The source said that loitering munitions had a deadly effect on the ongoing war in the Armenia and Azerbaijan conflicts. On its procurement, he said: "We procure through the Emergency Procurement. Last year, we signed a contract, and that delivery is shortly going to take place, but in this also we are working on indigenization so there is a Make II proposal for an aerial targeting system. So that we don’t have to go back to foreign OEMs in such kind of capability."
"The Indian companies are working on it. Some of them are working with foreign companies, but I am sure they will be mastered these technologies soon."
Its induction would augment the force's surveillance, target acquisition and precision strike capability.
The Advanced Towed Artillery Gun Systems or ATAGS, are in the advanced stages of trial and will soon be a reality. Designed and developed through a successful partnership between DRDO and the domestic companies, the system has many firsts to its credit -- 25-litre chamber, long-range, and rapid and sustained fire rates. So far, the user trials have been satisfactorily conducted, and a few procedural issues are being taken care of.
Pinaka weapon system
The source said that an indigenous, more advanced Pinaka weapon system is in the offing. He informed that the Army had inked a contract for six more regiments, and delivery would commence soon. All these six regiments will be equipped with electronically and mechanically-improved weapon systems capable of firing a variety of ammunition over longer ranges.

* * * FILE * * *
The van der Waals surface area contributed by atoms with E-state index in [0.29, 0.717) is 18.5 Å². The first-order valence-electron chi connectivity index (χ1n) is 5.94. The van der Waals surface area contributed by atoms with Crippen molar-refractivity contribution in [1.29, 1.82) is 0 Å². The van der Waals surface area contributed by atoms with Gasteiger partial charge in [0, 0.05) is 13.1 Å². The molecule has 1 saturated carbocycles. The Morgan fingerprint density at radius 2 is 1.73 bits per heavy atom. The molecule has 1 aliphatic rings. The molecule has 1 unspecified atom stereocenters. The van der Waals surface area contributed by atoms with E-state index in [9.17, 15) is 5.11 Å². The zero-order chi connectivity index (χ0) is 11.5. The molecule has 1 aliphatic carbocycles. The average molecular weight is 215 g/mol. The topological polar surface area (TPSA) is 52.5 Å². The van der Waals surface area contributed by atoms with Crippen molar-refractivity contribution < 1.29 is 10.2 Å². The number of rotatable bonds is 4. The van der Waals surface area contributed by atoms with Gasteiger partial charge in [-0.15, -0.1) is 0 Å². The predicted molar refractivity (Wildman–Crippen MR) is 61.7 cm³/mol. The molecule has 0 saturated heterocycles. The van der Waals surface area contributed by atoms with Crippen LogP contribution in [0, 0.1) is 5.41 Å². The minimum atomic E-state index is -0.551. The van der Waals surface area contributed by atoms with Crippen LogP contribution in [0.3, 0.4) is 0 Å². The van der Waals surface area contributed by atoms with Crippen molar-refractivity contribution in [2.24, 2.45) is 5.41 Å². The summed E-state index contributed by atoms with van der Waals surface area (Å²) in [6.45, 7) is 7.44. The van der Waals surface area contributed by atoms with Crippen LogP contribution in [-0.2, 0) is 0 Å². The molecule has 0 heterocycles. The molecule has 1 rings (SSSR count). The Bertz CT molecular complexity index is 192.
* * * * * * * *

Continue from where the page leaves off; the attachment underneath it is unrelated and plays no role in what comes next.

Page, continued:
On being asked about when the Indian Army will be independent of imports of rocket systems, he said: "Still, we have a dependence on grad multi-barrel rocket launchers. We have five regiments, and we also hold Smerch procured from Russia, but I must say that the Pinaka has been a great indigenous success not only in terms of launchers but also in the bouquet of ammunition."
"We are at very advanced stages and more than 45km range. We are shortly going to have trials of the guided extended range of the rockets manufactured within the country," he said, adding, "We are very hopeful that the results are very encouraging it is entirely an indigenous effort within the country of this Pinaka rocket system. With guided extended range, we reach the range of 75 km, and in our discussion with DRDO, we have asked them to explore the possibility of extending it to 100-125km range."
One regiment of the Pinaka rocket system has been deployed along the Line of Actual Control in the northern borders in response to the Chinese positioning of its artillery. For Guided Extended Range rockets for Pinaka, the DAC has given the approval. These rockets would be capable of firing at longer ranges with significant accuracy.
Ultra-Light Howitzers M777
ULH operation has been validated in the Ladakh and Arunachal Pradesh regions. A total of 145 ULH were bought at USD 750 million from the United States to address sector-specific operational requirements, especially in the tough terrain and high-altitude areas of northern borders.
"As per the field artillery rationalisation plan, there is no proposal to procure more ULH, but you never know what happens," he said. The 155 mm/39-caliber M777 howitzers have a range of up to 30km. But it can also carry out strikes at ranges of over 40 km in some areas where the geography allows the shells to fly in rarefied air.